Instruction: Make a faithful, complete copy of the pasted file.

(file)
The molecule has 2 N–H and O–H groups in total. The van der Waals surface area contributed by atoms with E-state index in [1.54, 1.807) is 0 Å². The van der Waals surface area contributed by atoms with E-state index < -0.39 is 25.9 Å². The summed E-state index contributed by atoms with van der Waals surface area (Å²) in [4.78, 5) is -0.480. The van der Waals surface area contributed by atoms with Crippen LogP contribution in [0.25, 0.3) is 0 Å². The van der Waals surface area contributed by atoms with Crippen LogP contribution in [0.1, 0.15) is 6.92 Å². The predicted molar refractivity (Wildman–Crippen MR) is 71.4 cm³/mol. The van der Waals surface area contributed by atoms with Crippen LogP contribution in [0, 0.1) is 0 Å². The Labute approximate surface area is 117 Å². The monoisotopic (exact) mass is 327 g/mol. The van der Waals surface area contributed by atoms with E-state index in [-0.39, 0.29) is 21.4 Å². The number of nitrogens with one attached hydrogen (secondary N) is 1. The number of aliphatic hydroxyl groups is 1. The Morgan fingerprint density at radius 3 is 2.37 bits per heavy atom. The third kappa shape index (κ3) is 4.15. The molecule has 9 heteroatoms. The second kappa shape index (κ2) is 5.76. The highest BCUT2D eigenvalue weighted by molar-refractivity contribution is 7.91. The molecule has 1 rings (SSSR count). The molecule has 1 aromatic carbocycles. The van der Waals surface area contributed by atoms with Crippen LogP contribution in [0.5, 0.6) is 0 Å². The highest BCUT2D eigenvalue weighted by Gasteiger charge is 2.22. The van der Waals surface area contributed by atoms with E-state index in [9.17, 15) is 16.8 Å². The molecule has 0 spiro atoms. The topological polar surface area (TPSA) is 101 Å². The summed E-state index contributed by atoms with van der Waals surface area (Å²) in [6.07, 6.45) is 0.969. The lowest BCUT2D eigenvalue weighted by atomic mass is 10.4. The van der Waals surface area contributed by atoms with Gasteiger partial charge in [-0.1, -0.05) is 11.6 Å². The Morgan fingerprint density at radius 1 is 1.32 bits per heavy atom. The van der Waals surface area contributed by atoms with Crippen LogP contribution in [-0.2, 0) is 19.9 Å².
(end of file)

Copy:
The molecule has 2 N–H and O–H groups in total. The van der Waals surface area contributed by atoms with E-state index in [1.54, 1.807) is 0 Å². The van der Waals surface area contributed by atoms with E-state index < -0.39 is 25.9 Å². The summed E-state index contributed by atoms with van der Waals surface area (Å²) in [4.78, 5) is -0.480. The van der Waals surface area contributed by atoms with Crippen LogP contribution in [0.25, 0.3) is 0 Å². The van der Waals surface area contributed by atoms with Crippen LogP contribution in [0.1, 0.15) is 6.92 Å². The predicted molar refractivity (Wildman–Crippen MR) is 71.4 cm³/mol. The van der Waals surface area contributed by atoms with Crippen LogP contribution in [0, 0.1) is 0 Å². The Labute approximate surface area is 117 Å². The monoisotopic (exact) mass is 327 g/mol. The van der Waals surface area contributed by atoms with E-state index in [-0.39, 0.29) is 21.4 Å². The number of nitrogens with one attached hydrogen (secondary N) is 1. The number of aliphatic hydroxyl groups is 1. The Morgan fingerprint density at radius 3 is 2.37 bits per heavy atom. The third kappa shape index (κ3) is 4.15. The molecule has 9 heteroatoms. The second kappa shape index (κ2) is 5.76. The highest BCUT2D eigenvalue weighted by molar-refractivity contribution is 7.91. The molecule has 1 rings (SSSR count). The molecule has 1 aromatic carbocycles. The van der Waals surface area contributed by atoms with Crippen LogP contribution in [0.5, 0.6) is 0 Å². The highest BCUT2D eigenvalue weighted by Gasteiger charge is 2.22. The van der Waals surface area contributed by atoms with E-state index in [9.17, 15) is 16.8 Å². The molecule has 0 spiro atoms. The topological polar surface area (TPSA) is 101 Å². The summed E-state index contributed by atoms with van der Waals surface area (Å²) in [6.07, 6.45) is 0.969. The lowest BCUT2D eigenvalue weighted by atomic mass is 10.4. The van der Waals surface area contributed by atoms with Gasteiger partial charge in [-0.1, -0.05) is 11.6 Å². The Morgan fingerprint density at radius 1 is 1.32 bits per heavy atom. The van der Waals surface area contributed by atoms with Crippen LogP contribution in [-0.2, 0) is 19.9 Å².